Sure, if left to their own devices, your pet is perfectly happy drinking out of the toilet, but don’t let that stop you from splurging on Versace’s Barocco Pet Bowl. Lovingly crafted with fine porcelain and accents done with 22 karat gold leaf, you’ll never know how you lived without it.

Mink Fur Coat for Dogs - $725

Is it hypocritical for a dog to wear a fur coat? Is it wholly unnecessary, seeing as how most dogs come equipped with one already? The answers to these questions are irrelevant – this mink fur coat from Hartman and Rose is all about status. Just because your dog likes to dig through the garbage for scraps doesn’t mean he or she isn’t classy.

Swarovski-studded Cat Flap - $1644

If you adopt a cat with expensive tastes, the Swarovski-studded cat flap is a must to demonstrate to your feline that you are worthy of his or her attention. Whether they’re coming or going, they’ll constantly be reminded of your impeccable taste. Just make sure raccoons aren’t casing the neighborhood – with a flashy pet door like that, your garbage cans will be a target for sure.



Dog Tiara – $4.2 Million

We weren’t kidding about that dog tiara earlier, and we can only assume the creator, a jewelry designer from Thailand, isn’t either. While the tiara he designed is only for his 15-year-old Maltese, he may be open to designing more. First thing’s first though: his pet dog is getting a hair clip to keep the fur out of his (yes, his) eyes when the tiara is bestowed upon him.

With the exception of the dog tiara, all of these items are just a Google search away from being shipped to your house. And while a few of the items can set you back a few paychecks (at least), the baffled look on your dog’s face when you present him with a mink coat will be absolutely priceless.

How to Celebrate a Safe Halloween with Your Pets

When witches, princesses and superheroes take to the streets in search of treats this Halloween, they'll have some furry friends by their side. According to a survey by the National Retail Federation, total spending for Halloween is expected to reach $8.4 billion this year, an all-time high since the survey began 11 years. With nearly 171 million Americans celebrating Halloween, it's estimated 16 percent of households will not only pick out costumes for themselves, but for their pets as well. Superheroes and mermaids are the top choices for pet costumes, with bees, sharks and Stars Wars-themed garb rounding out the list.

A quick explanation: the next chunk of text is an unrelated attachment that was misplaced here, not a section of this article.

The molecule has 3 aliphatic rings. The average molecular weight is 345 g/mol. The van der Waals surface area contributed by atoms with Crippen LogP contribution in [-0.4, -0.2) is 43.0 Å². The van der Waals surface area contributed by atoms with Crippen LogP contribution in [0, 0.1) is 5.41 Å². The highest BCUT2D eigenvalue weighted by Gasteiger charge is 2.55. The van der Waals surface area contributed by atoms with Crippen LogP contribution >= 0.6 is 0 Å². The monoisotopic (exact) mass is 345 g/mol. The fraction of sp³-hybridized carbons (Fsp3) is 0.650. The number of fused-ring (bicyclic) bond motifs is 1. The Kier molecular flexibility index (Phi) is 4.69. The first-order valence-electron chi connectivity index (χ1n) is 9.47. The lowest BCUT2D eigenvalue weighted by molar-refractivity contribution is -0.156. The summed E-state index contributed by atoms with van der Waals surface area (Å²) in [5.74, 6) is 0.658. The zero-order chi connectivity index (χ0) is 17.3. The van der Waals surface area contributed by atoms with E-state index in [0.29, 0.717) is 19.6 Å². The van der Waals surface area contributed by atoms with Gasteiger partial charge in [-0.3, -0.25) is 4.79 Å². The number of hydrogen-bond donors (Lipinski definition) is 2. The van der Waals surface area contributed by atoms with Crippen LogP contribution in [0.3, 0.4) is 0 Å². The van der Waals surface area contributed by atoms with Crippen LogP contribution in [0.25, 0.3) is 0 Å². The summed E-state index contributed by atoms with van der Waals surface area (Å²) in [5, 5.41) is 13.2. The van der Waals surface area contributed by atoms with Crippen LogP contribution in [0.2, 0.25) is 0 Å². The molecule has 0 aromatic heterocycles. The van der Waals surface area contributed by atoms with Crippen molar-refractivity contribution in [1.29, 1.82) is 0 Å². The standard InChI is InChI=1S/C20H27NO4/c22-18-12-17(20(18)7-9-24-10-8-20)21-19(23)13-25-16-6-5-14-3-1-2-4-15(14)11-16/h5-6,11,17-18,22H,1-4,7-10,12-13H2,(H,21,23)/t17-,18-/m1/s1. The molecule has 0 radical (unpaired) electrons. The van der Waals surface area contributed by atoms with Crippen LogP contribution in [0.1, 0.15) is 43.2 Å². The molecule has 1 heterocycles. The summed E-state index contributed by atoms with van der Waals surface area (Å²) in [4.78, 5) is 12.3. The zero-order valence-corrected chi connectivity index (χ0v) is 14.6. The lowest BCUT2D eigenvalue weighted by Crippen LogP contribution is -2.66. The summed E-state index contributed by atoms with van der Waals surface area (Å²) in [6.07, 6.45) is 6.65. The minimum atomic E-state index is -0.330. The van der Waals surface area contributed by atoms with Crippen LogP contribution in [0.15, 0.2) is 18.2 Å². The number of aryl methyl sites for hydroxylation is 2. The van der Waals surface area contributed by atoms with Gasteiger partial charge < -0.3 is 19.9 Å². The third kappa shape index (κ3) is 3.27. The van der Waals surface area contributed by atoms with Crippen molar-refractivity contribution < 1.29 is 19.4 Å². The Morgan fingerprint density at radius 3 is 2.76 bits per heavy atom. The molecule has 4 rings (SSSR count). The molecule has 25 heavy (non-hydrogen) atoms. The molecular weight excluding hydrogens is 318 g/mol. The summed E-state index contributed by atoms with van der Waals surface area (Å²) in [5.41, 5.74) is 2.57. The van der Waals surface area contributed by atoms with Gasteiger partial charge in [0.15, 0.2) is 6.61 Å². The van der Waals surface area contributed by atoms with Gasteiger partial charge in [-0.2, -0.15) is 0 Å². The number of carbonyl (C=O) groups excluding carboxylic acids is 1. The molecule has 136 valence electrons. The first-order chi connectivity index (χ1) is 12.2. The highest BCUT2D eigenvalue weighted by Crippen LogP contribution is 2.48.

If you plan on letting your pet don a devilish disguise, there are a few safety tips to keep in mind. First, make sure your pet wants to wear a costume. While some animals may not mind being outfitted with a pumpkin suit, others may experience extreme discomfort and stress while in costume. Try putting the costume on your pet in advance of the big night to make sure he or she is comfortable with the idea. And while your pet is out trick-or-treating, don't forget about the pets that may be coming to your house - keep a few dog treats by the door to hand out to any four-legged companions accompanying trick-or-treaters.

Whether your pet is dressed like a spider or a dinosaur, make sure the costume allows for easy movement and is not restrictive or confining. However, also be on guard for costumes that drag on the ground. These costumes can get caught in doors or snag on other objects. If your pet's costume includes a mask, modify the eye holes so they are big enough to accommodate your pet's peripheral vision. A pet that can't see may experience increased stress and could become aggressive as a result.


Halloween Pet Celebrations

When the trick-or-treating is over and the treats are ready to be had, be sure to keep chocolate away from your dog. Any amount of chocolate is harmful to your pet, so keep the treats out of their paws, no matter how much they beg. Those cellophane and foil wrappers left behind after the treats are gone are also a potential health hazard for your pet. The wrappers can be caught in your pet's digestive track and cause illness, severe discomfort and even death if the problem is left untreated.

Additional pet safety tips to keep in mind this Halloween:

• Jack o'lanterns and lit candles may look spooky, but they can pose problems for your pet. Rambunctious pets can knock lit pumpkins over and start fires, and wagging tails can easily get burned by open flames. Keep lit pumpkins and candles up on a high shelf to avoid accidents.

• If you're hosting a Halloween party, keep your pet in a separate room, away from all the hustle and bustle. Too many strangers in odd costumes may cause your pet stress. This will also prevent your pet from sneaking out through an open door and darting out into the night.

• Keep your pet indoors during the days and nights around Halloween. Pranksters and vandals have teased, injured, stolen and, in rare cases, killed pets on Halloween. Keeping your pet inside will keep them from becoming a target.

• With all the Halloween festivities, it's a great idea to make sure your pet has proper identification if they escape from your house or become lost while out trick-or-treating.


Halloween can be a fun time for you and your pet. Following the above safety tips will make sure the only scares you experience are all in good fun.